Such bandwidth demand can certainly put a strain on IT resources, especially since football stadiums host the largest crowds of any American sport. When San Francisco Giants pitcher Matt Cain tossed a perfect game in June, the 43,000 people at AT&T Park went into such a bandwidth-hogging frenzy that more than 70GB was uploaded via the park’s Wi-Fi. With 334 wireless Internet access points and nearly 200 DAS antennas, which do not require authentication, the system held, but it served as a warning for teams in other leagues that being prepared for unexpected bandwidth demands is always a smart idea.
The Indianapolis Colts made sure they had a similar hybrid installation in place for Super Bowl XLVI last February, although that game featured twice as much upload (145GB) than Cain’s perfecto. The NFL wants every stadium to have such combined Wi-Fi/DAS infrastructure in place for opening day 2014, although most stadiums will likely see progress of some kind during the 2013 season.
Jeff Berman, head of the NFL’s digital media division, knows that his position depends more about integration than development, and that progress may be slow but it must be steady. Though the league doesn’t yet have the sort of blanket W-iFi that other sports are now employing, they’re trying to find other ways to immediately provide “world-class, extraordinary fan experiences,” Berman recently told Bloomberg West. This past August, the NFL teamed up with Google+ to integrate the search giant’s Hangouts video conference capability into NFL.com fantasy football draft rooms, so players drafting from cities around the country can do so with added facetime.
Much like the Colts, the Baltimore Ravens are employing increased bandwidth this season, thanks to a new 4G network from Verizon Wireless. And fans who download the Ravens’ new mobile app (iOS/Android) can watch real-time breaking news, access a searchable concessions map of M&T Bank Stadium, and even report disruptive fans.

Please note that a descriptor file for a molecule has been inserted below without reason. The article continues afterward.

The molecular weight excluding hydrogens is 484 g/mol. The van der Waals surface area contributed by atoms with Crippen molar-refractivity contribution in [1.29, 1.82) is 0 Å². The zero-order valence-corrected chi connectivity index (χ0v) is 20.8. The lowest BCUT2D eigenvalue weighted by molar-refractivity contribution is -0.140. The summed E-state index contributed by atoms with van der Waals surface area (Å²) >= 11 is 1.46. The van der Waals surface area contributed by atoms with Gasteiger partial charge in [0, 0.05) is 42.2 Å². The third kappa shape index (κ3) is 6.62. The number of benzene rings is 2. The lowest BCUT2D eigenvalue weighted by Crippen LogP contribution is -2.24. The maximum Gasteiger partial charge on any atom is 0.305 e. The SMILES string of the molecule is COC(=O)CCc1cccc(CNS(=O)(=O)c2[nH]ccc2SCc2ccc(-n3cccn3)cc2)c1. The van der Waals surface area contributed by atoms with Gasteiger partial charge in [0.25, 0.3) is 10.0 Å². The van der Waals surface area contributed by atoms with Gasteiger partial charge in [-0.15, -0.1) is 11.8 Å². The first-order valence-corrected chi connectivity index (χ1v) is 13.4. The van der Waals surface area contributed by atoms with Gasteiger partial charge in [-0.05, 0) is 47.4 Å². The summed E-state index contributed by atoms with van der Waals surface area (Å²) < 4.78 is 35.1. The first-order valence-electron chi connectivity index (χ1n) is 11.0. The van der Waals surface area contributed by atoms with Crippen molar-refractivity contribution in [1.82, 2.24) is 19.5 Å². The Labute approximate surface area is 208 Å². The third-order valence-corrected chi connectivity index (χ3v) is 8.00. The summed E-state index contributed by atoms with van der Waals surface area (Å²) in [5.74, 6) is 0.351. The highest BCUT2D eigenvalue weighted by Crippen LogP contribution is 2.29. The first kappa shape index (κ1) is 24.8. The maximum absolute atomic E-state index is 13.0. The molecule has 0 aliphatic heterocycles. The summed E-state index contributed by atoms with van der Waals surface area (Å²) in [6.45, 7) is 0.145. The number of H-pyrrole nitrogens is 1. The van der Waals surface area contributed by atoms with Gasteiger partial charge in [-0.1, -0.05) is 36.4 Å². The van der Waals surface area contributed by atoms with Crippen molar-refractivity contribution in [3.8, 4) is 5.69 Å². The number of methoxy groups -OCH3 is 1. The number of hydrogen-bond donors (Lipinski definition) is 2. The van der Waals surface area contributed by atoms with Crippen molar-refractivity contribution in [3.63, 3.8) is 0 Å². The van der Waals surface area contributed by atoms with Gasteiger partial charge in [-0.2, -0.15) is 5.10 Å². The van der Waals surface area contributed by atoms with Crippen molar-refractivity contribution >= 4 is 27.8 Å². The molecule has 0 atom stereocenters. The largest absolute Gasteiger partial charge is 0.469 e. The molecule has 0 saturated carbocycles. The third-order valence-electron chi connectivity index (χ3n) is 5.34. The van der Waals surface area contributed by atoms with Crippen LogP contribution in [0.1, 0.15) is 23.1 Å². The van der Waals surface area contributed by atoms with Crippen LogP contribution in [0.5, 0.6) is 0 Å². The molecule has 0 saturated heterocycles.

The same goes for the New England Patriots, who offer four live video feeds from their mobile app (iOS/Android) for fans seated in certain premium areas. The San Francisco 49ers, who’ll be moving into their own tricked-out stadium in the heart of Silicon Valley in 2014, also feature a free Gameday Live app (iOS/Android) that provides real-time replays and NFL RedZone, provided you can access W-iFi from within decrepit Candlestick Park.
In time, the greatest potential for enhancing the in-game experience could be when near-field communication (NFC) chips are widely integrated into all the leading smartphones and fans can just wave their iPhone over a sensor and pay for all their concessions with minimal effort. (That won’t be happening with the latest iPhone: Apple’s iPhone 5, unveiled Wednesday, doesn’t feature any NFC functionality, though iOS 6, arriving next week, adds a new feature called Passbook. It’s still unclear as to how Passbook will work, but fans could theoretically store electronic versions of their game tickets on their phone and display them on-screen at the gate for entry. That’s still theoretical, for now, though.)
Near-field communication features are more popular among European carriers thus far, but some US handsets are starting to come with built-in NFC. When that feature comes stateside in full force—and it’s as easy to access as anything else on a phone menu—fans will have fewer reasons than ever to leave the confines of their seat.